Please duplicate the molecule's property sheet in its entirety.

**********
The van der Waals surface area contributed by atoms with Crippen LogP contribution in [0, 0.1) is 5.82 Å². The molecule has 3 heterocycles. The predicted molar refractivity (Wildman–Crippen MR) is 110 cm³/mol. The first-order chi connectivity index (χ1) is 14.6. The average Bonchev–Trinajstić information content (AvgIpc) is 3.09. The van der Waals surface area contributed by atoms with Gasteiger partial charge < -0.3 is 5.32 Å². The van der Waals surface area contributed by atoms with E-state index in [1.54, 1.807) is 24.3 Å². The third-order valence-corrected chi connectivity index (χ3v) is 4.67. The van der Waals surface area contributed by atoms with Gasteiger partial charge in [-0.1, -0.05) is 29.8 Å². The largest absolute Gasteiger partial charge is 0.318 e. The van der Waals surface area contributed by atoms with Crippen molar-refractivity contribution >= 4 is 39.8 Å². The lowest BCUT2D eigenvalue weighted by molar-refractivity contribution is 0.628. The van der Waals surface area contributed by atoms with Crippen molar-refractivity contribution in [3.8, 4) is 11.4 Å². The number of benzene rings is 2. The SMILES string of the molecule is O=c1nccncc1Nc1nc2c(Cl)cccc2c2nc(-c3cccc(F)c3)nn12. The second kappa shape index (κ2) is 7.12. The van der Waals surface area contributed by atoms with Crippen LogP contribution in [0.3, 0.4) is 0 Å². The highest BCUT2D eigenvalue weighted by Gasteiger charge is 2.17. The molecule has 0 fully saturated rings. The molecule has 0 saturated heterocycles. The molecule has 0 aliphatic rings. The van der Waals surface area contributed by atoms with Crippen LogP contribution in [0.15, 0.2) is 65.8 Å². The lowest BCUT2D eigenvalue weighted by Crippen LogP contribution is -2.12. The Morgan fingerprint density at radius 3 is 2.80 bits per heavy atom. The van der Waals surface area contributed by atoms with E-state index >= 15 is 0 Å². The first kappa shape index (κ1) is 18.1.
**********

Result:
The van der Waals surface area contributed by atoms with Crippen LogP contribution in [0, 0.1) is 5.82 Å². The molecule has 3 heterocycles. The predicted molar refractivity (Wildman–Crippen MR) is 110 cm³/mol. The first-order chi connectivity index (χ1) is 14.6. The average Bonchev–Trinajstić information content (AvgIpc) is 3.09. The van der Waals surface area contributed by atoms with Gasteiger partial charge < -0.3 is 5.32 Å². The van der Waals surface area contributed by atoms with E-state index in [1.54, 1.807) is 24.3 Å². The third-order valence-corrected chi connectivity index (χ3v) is 4.67. The van der Waals surface area contributed by atoms with Gasteiger partial charge in [-0.1, -0.05) is 29.8 Å². The largest absolute Gasteiger partial charge is 0.318 e. The van der Waals surface area contributed by atoms with Crippen molar-refractivity contribution >= 4 is 39.8 Å². The lowest BCUT2D eigenvalue weighted by molar-refractivity contribution is 0.628. The van der Waals surface area contributed by atoms with Crippen molar-refractivity contribution in [3.8, 4) is 11.4 Å². The number of benzene rings is 2. The SMILES string of the molecule is O=c1nccncc1Nc1nc2c(Cl)cccc2c2nc(-c3cccc(F)c3)nn12. The second kappa shape index (κ2) is 7.12. The van der Waals surface area contributed by atoms with Crippen LogP contribution in [0.3, 0.4) is 0 Å². The highest BCUT2D eigenvalue weighted by Gasteiger charge is 2.17. The molecule has 0 fully saturated rings. The molecule has 0 saturated heterocycles. The molecule has 0 aliphatic rings. The van der Waals surface area contributed by atoms with Crippen LogP contribution in [0.15, 0.2) is 65.8 Å². The lowest BCUT2D eigenvalue weighted by Crippen LogP contribution is -2.12. The Morgan fingerprint density at radius 3 is 2.80 bits per heavy atom. The van der Waals surface area contributed by atoms with E-state index >= 15 is 0 Å². The first kappa shape index (κ1) is 18.1.